“For anyone who follows politics,” Bolsonaro’s lack of interest in economics and his shortcomings as a political leader “were quite obvious,” said Thomas Traumann, a business consultant and former communications minister in ex-President Dilma Rousseff’s government.
“The markets were so happy that Paulo Guedes became the economic minister, but it was just the way Bolsonaro was trying to seduce the markets. And they bought it,” Traumann said. “It was like ‘The X-Files’ ― ‘I want to believe.’ They wanted to believe.”
Guedes may be a true believer ― in late May, he threatened to quit his job and “live abroad” if Brazil’s Congress watered down his pension reform proposal.
But Bolsonaro never has shown as much investment in the country’s economic path. He shocked American business interests early in his campaign when he admitted he was totally ignorant of economic matters, and his stance as a supposed liberal reformer hardly masked a past spent as a more statist right-winger who’d once suggested a former centrist president should be shot.
Like Donald Trump, the American president to whom he has earned comparisons, Bolsonaro was always likely to run a haphazard and unfocused government, always guaranteed to spend more time focused on the red meat his rabidly conservative base covets than on the economic preferences of the elites whose acquiescence played a vital role in propelling him to power.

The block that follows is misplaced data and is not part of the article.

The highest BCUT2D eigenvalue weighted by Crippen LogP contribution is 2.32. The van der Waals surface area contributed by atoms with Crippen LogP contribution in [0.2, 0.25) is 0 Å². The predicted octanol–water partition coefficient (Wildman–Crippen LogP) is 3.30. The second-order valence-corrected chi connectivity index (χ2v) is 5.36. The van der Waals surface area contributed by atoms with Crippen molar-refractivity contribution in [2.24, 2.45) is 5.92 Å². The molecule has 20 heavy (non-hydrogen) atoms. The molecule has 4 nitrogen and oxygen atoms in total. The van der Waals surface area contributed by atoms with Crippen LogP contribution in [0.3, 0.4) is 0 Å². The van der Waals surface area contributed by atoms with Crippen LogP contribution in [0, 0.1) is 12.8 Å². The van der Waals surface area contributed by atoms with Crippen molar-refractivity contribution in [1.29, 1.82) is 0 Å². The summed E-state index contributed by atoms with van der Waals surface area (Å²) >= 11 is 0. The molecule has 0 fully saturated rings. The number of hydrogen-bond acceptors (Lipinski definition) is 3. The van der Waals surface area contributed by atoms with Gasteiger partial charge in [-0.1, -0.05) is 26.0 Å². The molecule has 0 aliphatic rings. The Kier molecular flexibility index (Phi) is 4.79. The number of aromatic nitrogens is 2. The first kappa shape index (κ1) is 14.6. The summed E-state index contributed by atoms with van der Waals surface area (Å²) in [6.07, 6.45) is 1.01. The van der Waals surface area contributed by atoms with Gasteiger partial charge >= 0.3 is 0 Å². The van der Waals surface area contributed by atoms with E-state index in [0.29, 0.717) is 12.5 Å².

Outraged tweets and cries of “fake news” come naturally to Bolsonaro, a former army captain and federal deputy who has never shown a particular affinity for democracy. So it’s no surprise that in a government made up of three loosely aligned factions ― right-wing “anti-globalists,” career military men and neoliberals ― it’s Guedes’ team that has routinely failed to win Bolsonaro’s ear. Guedes seems to realize it too: The liberal economist bowed to the conspiracy-driven “anti-globalist” wing of the government during a state visit to Washington in March, when he told Bolsonaro’s right-wing “guru” that he was “the leader of the revolution.”